UDHR Campaign 2013 Spotlight: Mossville Environmental Action Now

Update Type: 

October 28, 2013

Mossville Environmental Action Now (MEAN) has worked for more than 30 years on behalf of the residents of Mossville, Louisiana-which has been called the poster child of environmental racism- on multiple fronts: advocating for environmental justice, educating residents about the health and environmental impacts of toxic pollution; compelling federal and state environmental agencies to enforce human rights laws, and advocating for health services, relocation and pollution reduction to improve the lives and health of residents.

Mossville is a historically African American town founded in 1790 by a group of people looking for a safe haven in which to raise their families free from racial tension, conflict and violence. In the 1940's the unincorporated town became the home of several petrochemical plants and over time the towns populations declined sharply; today 14 plants are located in Mossville.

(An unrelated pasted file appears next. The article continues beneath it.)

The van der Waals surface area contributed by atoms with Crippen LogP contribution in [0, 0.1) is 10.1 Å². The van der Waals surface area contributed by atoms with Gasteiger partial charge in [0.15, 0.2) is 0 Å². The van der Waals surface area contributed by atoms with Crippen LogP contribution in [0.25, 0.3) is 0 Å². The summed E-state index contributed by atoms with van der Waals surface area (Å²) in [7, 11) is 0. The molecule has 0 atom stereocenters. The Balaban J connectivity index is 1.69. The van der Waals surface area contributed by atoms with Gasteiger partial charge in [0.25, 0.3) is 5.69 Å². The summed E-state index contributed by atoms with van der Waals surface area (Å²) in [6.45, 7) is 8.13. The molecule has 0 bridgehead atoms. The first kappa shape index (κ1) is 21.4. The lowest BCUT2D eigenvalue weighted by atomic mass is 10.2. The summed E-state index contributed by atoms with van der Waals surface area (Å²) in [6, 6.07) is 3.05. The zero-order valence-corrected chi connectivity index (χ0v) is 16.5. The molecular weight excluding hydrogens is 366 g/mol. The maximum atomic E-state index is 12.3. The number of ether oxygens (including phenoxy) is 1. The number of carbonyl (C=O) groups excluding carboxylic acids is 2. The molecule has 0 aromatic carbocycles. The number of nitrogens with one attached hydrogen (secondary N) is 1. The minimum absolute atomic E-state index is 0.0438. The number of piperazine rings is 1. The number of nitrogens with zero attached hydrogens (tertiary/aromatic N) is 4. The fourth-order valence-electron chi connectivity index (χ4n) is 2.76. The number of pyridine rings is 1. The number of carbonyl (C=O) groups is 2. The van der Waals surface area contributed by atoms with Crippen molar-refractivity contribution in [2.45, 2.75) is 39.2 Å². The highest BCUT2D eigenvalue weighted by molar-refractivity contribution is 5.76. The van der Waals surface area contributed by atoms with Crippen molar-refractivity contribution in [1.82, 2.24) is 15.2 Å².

A study revealed that levels of dioxin (a diverse range of toxic chemical compounds) in the blood of Mossville residents was three times the national average. Local residents suffer a wide range of health problems and after many appeals to the federal government for intervention, they filed a petition with the Inter-American Commission on Human Rights.

Currently, MEAN is negotiating with the chemical companies to design voluntary relocation offers to residents to enable them to find permanent lodging in comparable communities.